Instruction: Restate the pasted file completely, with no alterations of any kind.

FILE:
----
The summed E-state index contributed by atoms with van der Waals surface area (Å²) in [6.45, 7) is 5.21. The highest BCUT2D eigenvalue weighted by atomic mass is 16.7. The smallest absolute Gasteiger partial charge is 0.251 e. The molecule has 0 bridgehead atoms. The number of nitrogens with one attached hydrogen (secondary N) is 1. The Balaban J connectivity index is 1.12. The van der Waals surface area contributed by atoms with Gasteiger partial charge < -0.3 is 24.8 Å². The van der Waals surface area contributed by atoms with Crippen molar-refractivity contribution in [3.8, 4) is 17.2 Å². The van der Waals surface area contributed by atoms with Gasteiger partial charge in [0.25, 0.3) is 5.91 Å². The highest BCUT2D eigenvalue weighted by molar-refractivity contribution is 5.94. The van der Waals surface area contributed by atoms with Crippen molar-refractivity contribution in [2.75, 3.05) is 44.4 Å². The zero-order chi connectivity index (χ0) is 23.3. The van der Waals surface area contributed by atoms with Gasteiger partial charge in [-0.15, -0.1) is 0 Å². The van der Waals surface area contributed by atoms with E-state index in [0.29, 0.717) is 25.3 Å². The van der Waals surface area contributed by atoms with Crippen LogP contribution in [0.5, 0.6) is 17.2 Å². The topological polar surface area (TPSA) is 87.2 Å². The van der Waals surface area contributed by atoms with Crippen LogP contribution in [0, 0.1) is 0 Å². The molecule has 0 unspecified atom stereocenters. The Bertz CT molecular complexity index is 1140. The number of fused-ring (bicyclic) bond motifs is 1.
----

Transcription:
The summed E-state index contributed by atoms with van der Waals surface area (Å²) in [6.45, 7) is 5.21. The highest BCUT2D eigenvalue weighted by atomic mass is 16.7. The smallest absolute Gasteiger partial charge is 0.251 e. The molecule has 0 bridgehead atoms. The number of nitrogens with one attached hydrogen (secondary N) is 1. The Balaban J connectivity index is 1.12. The van der Waals surface area contributed by atoms with Gasteiger partial charge < -0.3 is 24.8 Å². The van der Waals surface area contributed by atoms with Crippen molar-refractivity contribution in [3.8, 4) is 17.2 Å². The van der Waals surface area contributed by atoms with Gasteiger partial charge in [0.25, 0.3) is 5.91 Å². The highest BCUT2D eigenvalue weighted by molar-refractivity contribution is 5.94. The van der Waals surface area contributed by atoms with Crippen molar-refractivity contribution in [2.75, 3.05) is 44.4 Å². The zero-order chi connectivity index (χ0) is 23.3. The van der Waals surface area contributed by atoms with Gasteiger partial charge in [-0.15, -0.1) is 0 Å². The van der Waals surface area contributed by atoms with E-state index in [0.29, 0.717) is 25.3 Å². The van der Waals surface area contributed by atoms with Crippen LogP contribution in [0.5, 0.6) is 17.2 Å². The topological polar surface area (TPSA) is 87.2 Å². The van der Waals surface area contributed by atoms with Crippen LogP contribution in [0, 0.1) is 0 Å². The molecule has 0 unspecified atom stereocenters. The Bertz CT molecular complexity index is 1140. The number of fused-ring (bicyclic) bond motifs is 1.